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Purpose – The aim of this paper is to evaluate the kind of evidence and arguments used to support Richard Lynn's increasingly influential doctrine that genetically determined differences in population IQ are the main cause of differences in regional and national levels of socio‐economic development and public health status. Design/methodology/approach – The paper's approach is two‐fold. First, new data on the correlation between regional differences in educational achievement of Italian schoolchildren and regional differences in socio‐economic development are presented in order to test the validity of Lynn's report that there is a progressive North‐to‐South reduction of Italian regional IQ that is highly correlated with a corresponding North‐to‐South reduction in the level of socio‐economic development. Second, a thorough and systematic review of the content of Lynn's article is carried out in order to assess the validity of the data, methods, and arguments normally used to support his socio‐economic doctrine. Findings – Lynn's study uses regional differences in the performance of Italian secondary school children on Organisation for Economic Co‐operation and Development tests of educational achievement to assess regional IQ differences. However, data on Italian regional differences in educational achievement obtained in a much larger INVALSI study of 2,089,829 Italian schoolchildren provide unequivocal evidence that Lynn's educational achievement measure is not a valid index of IQ differences. More generally, the lengthy literature review in Lynn's article reveals uncritical acceptance of reported correlations between any putative index of IQ and socio‐economic variables. Any measure of cognitive performance that is correlated with IQ is considered a measure of IQ, even if there is only a weak correlation. All correlations between such measures and socio‐economic or public health variables are viewed as evidence of direct causal relationships. In all cases, causality is assumed to be in the direction that supports Lynn's doctrine when it would be equally valid to argue that socio‐economic and public health differences cause differences in the performance of IQ tests. In addition to these fundamental logical and statistical errors the present report records numerous other data processing, methodological, and conceptual errors. Originality/value – The value of the present article is that it demonstrates the flawed manner in which data are interpreted and analysed in order to support Lynn's thesis. Left unchallenged, this pernicious doctrine would promote a socially damaging conception of critically important socio‐economic and public health issues that would discourage the adoption of national policies designed to increase levels of socio‐economic development and improve public health status.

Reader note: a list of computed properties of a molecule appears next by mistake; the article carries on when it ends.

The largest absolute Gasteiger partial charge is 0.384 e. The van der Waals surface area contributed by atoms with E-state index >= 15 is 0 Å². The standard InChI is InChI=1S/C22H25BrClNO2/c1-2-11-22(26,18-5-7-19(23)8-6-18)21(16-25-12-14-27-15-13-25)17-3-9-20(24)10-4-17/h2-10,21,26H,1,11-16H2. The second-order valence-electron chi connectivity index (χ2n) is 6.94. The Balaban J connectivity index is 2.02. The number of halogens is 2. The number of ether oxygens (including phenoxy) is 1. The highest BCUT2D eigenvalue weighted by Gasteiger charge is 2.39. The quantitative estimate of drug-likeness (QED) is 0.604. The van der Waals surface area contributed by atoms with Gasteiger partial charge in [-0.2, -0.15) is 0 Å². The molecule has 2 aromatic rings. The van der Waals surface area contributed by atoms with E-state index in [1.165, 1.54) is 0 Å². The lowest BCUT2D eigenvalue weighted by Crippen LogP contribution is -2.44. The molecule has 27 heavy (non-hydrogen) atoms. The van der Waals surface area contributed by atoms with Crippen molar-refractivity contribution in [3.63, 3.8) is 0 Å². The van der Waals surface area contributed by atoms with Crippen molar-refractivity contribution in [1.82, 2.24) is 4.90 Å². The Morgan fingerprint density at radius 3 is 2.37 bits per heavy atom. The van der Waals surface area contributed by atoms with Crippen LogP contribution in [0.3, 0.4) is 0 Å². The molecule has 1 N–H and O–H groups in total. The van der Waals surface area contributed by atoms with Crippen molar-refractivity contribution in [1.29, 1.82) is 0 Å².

IQs are presented for fifteen regions of Spain showing a north-south gradient with IQs highest in the north and lowest in the south. The regional differences in IQ are significantly correlated with educational attainment, per capita income, literacy, employment and life expectancy, and are associated with the percentages of Near Eastern and North African genes in the population.
The present study was intended to provide perspective, albeit less than unequivocal, on the research of Lynn (2010) who reported higher IQs in the northern than southern Italian regions. He attributes this to northern Italians having a greater genetic similarity to middle Europeans and southern Italians to Mediterranean people. Higher regional IQ was associated with biological variables more characteristic of middle European than Mediterranean populations (cephalic index, eye color, hair color, multiple sclerosis rates, schizophrenia rates). It was maintained, however, that very confident and definitive inferences regarding genetic regional differences in IQ are not warranted. Social conceptualized variables also correlated significantly with IQ so as to suggest the importance of nutrition and economic developmental status more generally.
Criticisms advanced by Felice and Giugliano (2011) of the thesis that IQs in Italy are higher in the north than in the south are answered and new data confirming the thesis are given from the PISA 2009 study and for math and reading abilities in the recent INVALSI study. New genetic data are given showing higher frequency of blond hair the haplogroup xR1 allele and the haplogroup E1b1b allele as markers for greater percentage northern and central European ancestry in northern Italian regions.
Beraldo (2010) and Cornoldi, Belacchi, Giofre, Martini, and Tressoldi (2010) (CBGMT) have eight criticisms of my paper (Lynn, 2010) claiming that the large north–south differences in per capita income in Italy are attributable to differences in the average levels of intelligence in the populations. CBGMT give results for seven data sets for IQs in the north and south of Italy. All of these show that IQs are higher than in the north than in the south, although the differences are not as great as those I calculated. Other criticisms to the effect that the PISA tests are not measures of intelligence are refuted. The results of two further studies are given that confirm that IQs in the north of Italy are approximately 10 IQ points higher than in south.
During the twentieth century millions of African Americans have migrated from the South to northern cities. Contrasting descriptions of this migration stream have been presented in the literature—some emphasizing the rural origins and lack of schooling of migrants, others claiming that migrants were positively selected from the southern black population. This study uses the newly available Integrated Public Use Microdata Series to compare the educational characteristics of southern migrants with (1) the southern population they left behind and (2) the northern population they joined. Consistent with the expectations of migration theory, and previous evidence for specific time periods, the findings show that between 1880 and 1990 black migrants had significantly higher levels of education than the sedentary southern population and significantly lower levels of education than the northern-born population. Both differentials grew smaller as the century progressed.